June 4, 2019
Note From Rochelle
My birthday special class was so much fun, I decided to offer it again. If you struggle with procrastination, come to my class Procrastination Proof Your Writing Life. This class will support you in taking the steps you need to overcome your procrastination and write more. Sign up at the Workshop Page.
Today I am delighted to welcome children’s book author Dean Robbins to the blog to talk about his new book, The Astronaut Who Painted the Moon. Robbins will appear at Boswell Book Company TONIGHT at 6:30 PM. If you live in Milwaukee and love kid’s books—you won’t want to miss it!
Writers@Work: An Interview with Dean Robbins
What’s your new book about?
The Astronaut Who Painted the Moon: The True Story of Alan Bean (Scholastic) is about the only artist to fly into outer space. Alan Bean was the fourth person to walk on the moon with 1969’s Apollo 12 mission, as well as a talented painter inspired by Claude Monet. He devoted his post-NASA career to making art that expressed how it felt to travel to another world. I had a chance to collaborate with Alan on the book—a dream come true for an astronaut-lover who grew up in the heyday of the Apollo missions. He never won the acclaim of Neil Armstrong or John Glenn, despite his unique contribution, but I hope The Astronaut Who Painted the Moon brings him more attention on the 50th anniversary of the first moon landings.
You are a journalist and editor. How did that prepare you for writing books for children?
Like nonfiction children’s authors, journalists research complicated topics and write about them for a general audience. The process of creating a newspaper article and a book like The Astronaut Who Painted the Moon is similar: interview the subject, digest all the background material, find a compelling angle, and incorporate the story’s dramatic elements into an effective narrative structure.
Journalists like to leave their desks to experience what they’re writing about, and that can be valuable for children’s books, too. For Two Friends: Susan B. Anthony and Frederick Douglass (Scholastic), for example, I traveled to Rochester, New York, to see where the two civil rights champions forged their personal connection. Walking in their footsteps helped me evoke a sense of place in the story.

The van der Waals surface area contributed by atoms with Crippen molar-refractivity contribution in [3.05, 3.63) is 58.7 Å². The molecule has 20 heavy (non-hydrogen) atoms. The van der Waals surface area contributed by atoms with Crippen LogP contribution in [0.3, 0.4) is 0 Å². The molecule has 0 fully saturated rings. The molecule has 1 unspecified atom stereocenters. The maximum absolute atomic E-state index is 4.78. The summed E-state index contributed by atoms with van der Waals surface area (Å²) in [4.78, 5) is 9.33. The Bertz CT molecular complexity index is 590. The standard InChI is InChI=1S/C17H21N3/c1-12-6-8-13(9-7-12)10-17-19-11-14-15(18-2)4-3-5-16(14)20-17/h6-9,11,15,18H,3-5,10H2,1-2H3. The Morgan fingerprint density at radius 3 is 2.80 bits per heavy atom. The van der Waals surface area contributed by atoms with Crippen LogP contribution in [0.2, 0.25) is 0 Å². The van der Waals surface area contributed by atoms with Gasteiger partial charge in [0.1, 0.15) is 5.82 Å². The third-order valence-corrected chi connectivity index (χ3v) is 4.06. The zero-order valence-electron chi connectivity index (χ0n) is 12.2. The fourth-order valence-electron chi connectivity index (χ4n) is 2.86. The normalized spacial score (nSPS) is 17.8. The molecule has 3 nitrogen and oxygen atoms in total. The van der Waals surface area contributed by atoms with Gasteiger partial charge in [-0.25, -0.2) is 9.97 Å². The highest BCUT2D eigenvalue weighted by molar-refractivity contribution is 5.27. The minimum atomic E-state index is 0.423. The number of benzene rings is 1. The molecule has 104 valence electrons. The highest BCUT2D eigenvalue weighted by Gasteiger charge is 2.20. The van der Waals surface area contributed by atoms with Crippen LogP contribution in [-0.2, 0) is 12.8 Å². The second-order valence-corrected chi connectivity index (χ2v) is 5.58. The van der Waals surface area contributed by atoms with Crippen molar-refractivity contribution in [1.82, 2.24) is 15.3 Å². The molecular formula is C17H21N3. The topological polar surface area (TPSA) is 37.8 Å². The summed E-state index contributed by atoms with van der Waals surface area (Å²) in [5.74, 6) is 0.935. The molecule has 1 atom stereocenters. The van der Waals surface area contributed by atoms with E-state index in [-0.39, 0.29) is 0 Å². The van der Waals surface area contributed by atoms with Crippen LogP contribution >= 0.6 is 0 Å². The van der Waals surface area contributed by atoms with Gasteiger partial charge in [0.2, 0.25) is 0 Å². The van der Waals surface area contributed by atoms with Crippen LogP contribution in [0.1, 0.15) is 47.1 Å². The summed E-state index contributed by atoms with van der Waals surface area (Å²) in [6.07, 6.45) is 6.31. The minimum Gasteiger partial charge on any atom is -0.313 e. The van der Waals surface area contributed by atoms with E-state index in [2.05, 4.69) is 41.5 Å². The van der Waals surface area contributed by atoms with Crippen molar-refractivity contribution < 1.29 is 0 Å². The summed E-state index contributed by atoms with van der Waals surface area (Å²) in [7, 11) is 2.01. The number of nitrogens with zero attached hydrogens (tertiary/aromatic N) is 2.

How did you get started writing nonfiction picture books for kids?
I’ve always admired certain historical figures and immersed myself in their lives. They include artists who deeply move me, like Louis Armstrong and Emily Dickinson, and activists who greatly inspire me, like Susan B. Anthony and Frederick Douglass.
My interest in such extraordinary people led me to a career as a journalist, interviewing the likes of Ella Fitzgerald, Robert Redford, and Yoko Ono. One day I realized how gratifying it would be to share my heroes’ stories with young readers. Introducing students to role models like Alan Bean—and seeing their faces light up with curiosity and awe during my school visits—is a dream come true. I hope these stories compel them to follow their dreams and make the world a better place.
When you are considering new book ideas, what are some of the signs that you’ve landed on the perfect project for you?
It usually starts with a chance discovery. With The Astronaut Who Painted the Moon, I was reading an article that included profiles of all the astronauts who’d been to the moon. Their stories were similar—until I got to Alan Bean’s. I was fascinated by his interest with visual art and couldn’t believe I’d never heard about it before. I wanted to learn more, so I read Alan’s own accounts of painting outer space. Then it occurred to me: This would make a wonderful children’s book. The story started to take shape in my head and flowed easily onto the page. That’s the sign of a perfect project for me.
Any advice for writers who would like to write nonfiction picture books for kids?
I’d encourage writers to find subjects they’re passionate about, rather than thinking too much about the market. It’s easy to tell when a writer is going through the motions with a marketable topic: the story tends to read like a Wikipedia entry. Writers who truly connect with the material are more likely to bring out the dramatic potential of a remarkable life or a historical moment. I think young readers—as well as agents and editors—can spot the difference between an emotionally resonant tale and boilerplate. Creating the former requires extensive research, long reflection, and rigorous polishing to find the right tone and approach for elementary school students.
What are you reading now?
I love biographies that do justice to a subject, placing a life in a larger historical context. As always, I’m reading several at once: Prairie Fires: The American Dreams of Laura Ingalls Wilder by Caroline Fraser; John Lennon: The Life by Philip Norman, and Louis Armstrong, Master of Modernism by Thomas Brothers. These books set a standard for masterful nonfiction writing that I’d love to reach myself. Maybe one day.
About the author. Dean Robbins is a journalist and the author of the children’s picture books Two Friends: Susan B. Anthony and Frederick Douglass, Margaret and the Moon: How Margaret Hamilton Saved the First Lunar Landing, and Miss Paul and the President: The Creative Campaign for Women’s Right to Vote. His award-winning books have received starred reviews in Publishers Weekly and Kirkus Reviews and been praised in the New York Times and USA Today. Dean grew up idolizing Apollo astronauts and loved working with Alan Bean on The Astronaut Who Painted the Moon. Learn more at deanrobbins.net.